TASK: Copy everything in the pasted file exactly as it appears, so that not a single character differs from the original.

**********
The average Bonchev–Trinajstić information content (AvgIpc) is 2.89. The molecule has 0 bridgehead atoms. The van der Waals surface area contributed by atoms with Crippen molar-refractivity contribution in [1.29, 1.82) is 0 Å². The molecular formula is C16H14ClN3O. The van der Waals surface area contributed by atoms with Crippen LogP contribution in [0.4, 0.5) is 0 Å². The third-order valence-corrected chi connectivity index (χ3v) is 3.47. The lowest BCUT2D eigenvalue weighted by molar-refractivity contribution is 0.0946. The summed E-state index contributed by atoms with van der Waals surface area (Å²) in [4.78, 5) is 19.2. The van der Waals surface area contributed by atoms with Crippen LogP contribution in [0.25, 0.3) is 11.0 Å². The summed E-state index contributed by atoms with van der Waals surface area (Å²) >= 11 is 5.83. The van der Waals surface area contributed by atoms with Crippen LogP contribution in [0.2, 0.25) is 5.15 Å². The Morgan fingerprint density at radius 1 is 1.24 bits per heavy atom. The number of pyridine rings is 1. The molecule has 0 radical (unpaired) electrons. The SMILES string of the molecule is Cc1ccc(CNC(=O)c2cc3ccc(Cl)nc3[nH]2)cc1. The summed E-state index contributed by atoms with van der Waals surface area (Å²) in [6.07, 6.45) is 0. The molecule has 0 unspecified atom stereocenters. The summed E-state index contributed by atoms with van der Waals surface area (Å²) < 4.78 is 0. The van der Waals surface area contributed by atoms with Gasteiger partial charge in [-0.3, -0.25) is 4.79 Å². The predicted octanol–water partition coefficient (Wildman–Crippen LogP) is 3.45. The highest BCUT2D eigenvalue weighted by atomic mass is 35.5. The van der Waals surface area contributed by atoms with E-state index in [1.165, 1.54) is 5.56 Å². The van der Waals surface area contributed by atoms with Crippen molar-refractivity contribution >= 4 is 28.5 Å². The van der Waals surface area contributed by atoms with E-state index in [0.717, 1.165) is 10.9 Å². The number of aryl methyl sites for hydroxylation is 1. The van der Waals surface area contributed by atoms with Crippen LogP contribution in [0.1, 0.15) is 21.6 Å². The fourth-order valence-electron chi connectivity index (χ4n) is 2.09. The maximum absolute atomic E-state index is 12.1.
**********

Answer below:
The average Bonchev–Trinajstić information content (AvgIpc) is 2.89. The molecule has 0 bridgehead atoms. The van der Waals surface area contributed by atoms with Crippen molar-refractivity contribution in [1.29, 1.82) is 0 Å². The molecular formula is C16H14ClN3O. The van der Waals surface area contributed by atoms with Crippen LogP contribution in [0.4, 0.5) is 0 Å². The third-order valence-corrected chi connectivity index (χ3v) is 3.47. The lowest BCUT2D eigenvalue weighted by molar-refractivity contribution is 0.0946. The summed E-state index contributed by atoms with van der Waals surface area (Å²) in [4.78, 5) is 19.2. The van der Waals surface area contributed by atoms with Crippen LogP contribution in [0.25, 0.3) is 11.0 Å². The summed E-state index contributed by atoms with van der Waals surface area (Å²) >= 11 is 5.83. The van der Waals surface area contributed by atoms with Crippen LogP contribution in [0.2, 0.25) is 5.15 Å². The Morgan fingerprint density at radius 1 is 1.24 bits per heavy atom. The number of pyridine rings is 1. The molecule has 0 radical (unpaired) electrons. The SMILES string of the molecule is Cc1ccc(CNC(=O)c2cc3ccc(Cl)nc3[nH]2)cc1. The summed E-state index contributed by atoms with van der Waals surface area (Å²) in [6.07, 6.45) is 0. The molecule has 0 unspecified atom stereocenters. The summed E-state index contributed by atoms with van der Waals surface area (Å²) < 4.78 is 0. The van der Waals surface area contributed by atoms with Gasteiger partial charge in [-0.3, -0.25) is 4.79 Å². The predicted octanol–water partition coefficient (Wildman–Crippen LogP) is 3.45. The highest BCUT2D eigenvalue weighted by atomic mass is 35.5. The van der Waals surface area contributed by atoms with E-state index in [1.165, 1.54) is 5.56 Å². The van der Waals surface area contributed by atoms with Crippen molar-refractivity contribution >= 4 is 28.5 Å². The van der Waals surface area contributed by atoms with E-state index in [0.717, 1.165) is 10.9 Å². The number of aryl methyl sites for hydroxylation is 1. The van der Waals surface area contributed by atoms with Crippen LogP contribution in [0.1, 0.15) is 21.6 Å². The fourth-order valence-electron chi connectivity index (χ4n) is 2.09. The maximum absolute atomic E-state index is 12.1.